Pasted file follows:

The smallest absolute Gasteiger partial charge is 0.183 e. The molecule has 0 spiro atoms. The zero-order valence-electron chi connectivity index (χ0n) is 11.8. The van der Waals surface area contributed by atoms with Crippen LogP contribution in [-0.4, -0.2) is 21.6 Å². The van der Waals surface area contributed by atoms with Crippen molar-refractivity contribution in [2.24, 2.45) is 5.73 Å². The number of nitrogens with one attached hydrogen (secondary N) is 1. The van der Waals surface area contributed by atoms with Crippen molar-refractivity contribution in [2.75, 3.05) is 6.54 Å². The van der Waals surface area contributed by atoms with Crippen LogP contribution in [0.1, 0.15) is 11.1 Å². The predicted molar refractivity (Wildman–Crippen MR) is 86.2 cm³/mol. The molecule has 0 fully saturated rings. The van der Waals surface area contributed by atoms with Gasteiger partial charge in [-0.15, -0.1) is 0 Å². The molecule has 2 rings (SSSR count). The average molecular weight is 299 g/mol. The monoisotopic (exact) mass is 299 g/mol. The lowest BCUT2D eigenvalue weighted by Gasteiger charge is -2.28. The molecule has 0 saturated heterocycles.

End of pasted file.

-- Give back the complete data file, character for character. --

The smallest absolute Gasteiger partial charge is 0.183 e. The molecule has 0 spiro atoms. The zero-order valence-electron chi connectivity index (χ0n) is 11.8. The van der Waals surface area contributed by atoms with Crippen LogP contribution in [-0.4, -0.2) is 21.6 Å². The van der Waals surface area contributed by atoms with Crippen molar-refractivity contribution in [2.24, 2.45) is 5.73 Å². The number of nitrogens with one attached hydrogen (secondary N) is 1. The van der Waals surface area contributed by atoms with Crippen molar-refractivity contribution in [2.75, 3.05) is 6.54 Å². The van der Waals surface area contributed by atoms with Crippen LogP contribution in [0.1, 0.15) is 11.1 Å². The predicted molar refractivity (Wildman–Crippen MR) is 86.2 cm³/mol. The molecule has 0 fully saturated rings. The van der Waals surface area contributed by atoms with Gasteiger partial charge in [-0.15, -0.1) is 0 Å². The molecule has 2 rings (SSSR count). The average molecular weight is 299 g/mol. The monoisotopic (exact) mass is 299 g/mol. The lowest BCUT2D eigenvalue weighted by Gasteiger charge is -2.28. The molecule has 0 saturated heterocycles.